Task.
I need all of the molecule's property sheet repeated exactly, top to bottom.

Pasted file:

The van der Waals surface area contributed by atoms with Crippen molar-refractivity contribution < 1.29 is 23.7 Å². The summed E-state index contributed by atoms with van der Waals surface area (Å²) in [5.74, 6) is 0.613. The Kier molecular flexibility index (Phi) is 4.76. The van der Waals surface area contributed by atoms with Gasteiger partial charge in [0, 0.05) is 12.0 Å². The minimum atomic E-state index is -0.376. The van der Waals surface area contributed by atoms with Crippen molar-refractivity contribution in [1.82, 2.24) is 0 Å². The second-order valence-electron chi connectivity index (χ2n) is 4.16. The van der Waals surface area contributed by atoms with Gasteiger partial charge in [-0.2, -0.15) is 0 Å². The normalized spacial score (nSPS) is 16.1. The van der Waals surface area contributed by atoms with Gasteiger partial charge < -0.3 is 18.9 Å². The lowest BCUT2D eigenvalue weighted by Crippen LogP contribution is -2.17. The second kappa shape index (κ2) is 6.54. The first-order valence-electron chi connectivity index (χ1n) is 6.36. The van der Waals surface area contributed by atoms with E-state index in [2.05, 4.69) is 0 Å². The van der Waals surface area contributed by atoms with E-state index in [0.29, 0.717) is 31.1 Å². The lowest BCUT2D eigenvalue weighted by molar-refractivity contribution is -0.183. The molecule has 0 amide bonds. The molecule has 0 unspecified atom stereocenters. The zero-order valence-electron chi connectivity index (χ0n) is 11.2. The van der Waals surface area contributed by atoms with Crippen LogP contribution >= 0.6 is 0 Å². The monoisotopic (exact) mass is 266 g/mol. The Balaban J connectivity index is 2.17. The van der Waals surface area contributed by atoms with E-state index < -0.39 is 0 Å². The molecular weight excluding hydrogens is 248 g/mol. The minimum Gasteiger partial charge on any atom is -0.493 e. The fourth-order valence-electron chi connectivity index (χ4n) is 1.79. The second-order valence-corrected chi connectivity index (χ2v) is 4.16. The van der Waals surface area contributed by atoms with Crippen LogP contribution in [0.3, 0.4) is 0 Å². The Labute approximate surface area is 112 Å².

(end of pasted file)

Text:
The van der Waals surface area contributed by atoms with Crippen molar-refractivity contribution < 1.29 is 23.7 Å². The summed E-state index contributed by atoms with van der Waals surface area (Å²) in [5.74, 6) is 0.613. The Kier molecular flexibility index (Phi) is 4.76. The van der Waals surface area contributed by atoms with Gasteiger partial charge in [0, 0.05) is 12.0 Å². The minimum atomic E-state index is -0.376. The van der Waals surface area contributed by atoms with Crippen molar-refractivity contribution in [1.82, 2.24) is 0 Å². The second-order valence-electron chi connectivity index (χ2n) is 4.16. The van der Waals surface area contributed by atoms with Gasteiger partial charge in [-0.2, -0.15) is 0 Å². The normalized spacial score (nSPS) is 16.1. The van der Waals surface area contributed by atoms with Gasteiger partial charge < -0.3 is 18.9 Å². The lowest BCUT2D eigenvalue weighted by Crippen LogP contribution is -2.17. The second kappa shape index (κ2) is 6.54. The first-order valence-electron chi connectivity index (χ1n) is 6.36. The van der Waals surface area contributed by atoms with E-state index in [2.05, 4.69) is 0 Å². The van der Waals surface area contributed by atoms with E-state index in [0.29, 0.717) is 31.1 Å². The lowest BCUT2D eigenvalue weighted by molar-refractivity contribution is -0.183. The molecule has 0 amide bonds. The molecule has 0 unspecified atom stereocenters. The zero-order valence-electron chi connectivity index (χ0n) is 11.2. The van der Waals surface area contributed by atoms with Crippen LogP contribution >= 0.6 is 0 Å². The monoisotopic (exact) mass is 266 g/mol. The Balaban J connectivity index is 2.17. The van der Waals surface area contributed by atoms with E-state index < -0.39 is 0 Å². The molecular weight excluding hydrogens is 248 g/mol. The minimum Gasteiger partial charge on any atom is -0.493 e. The fourth-order valence-electron chi connectivity index (χ4n) is 1.79. The second-order valence-corrected chi connectivity index (χ2v) is 4.16. The van der Waals surface area contributed by atoms with Crippen LogP contribution in [0.3, 0.4) is 0 Å². The Labute approximate surface area is 112 Å².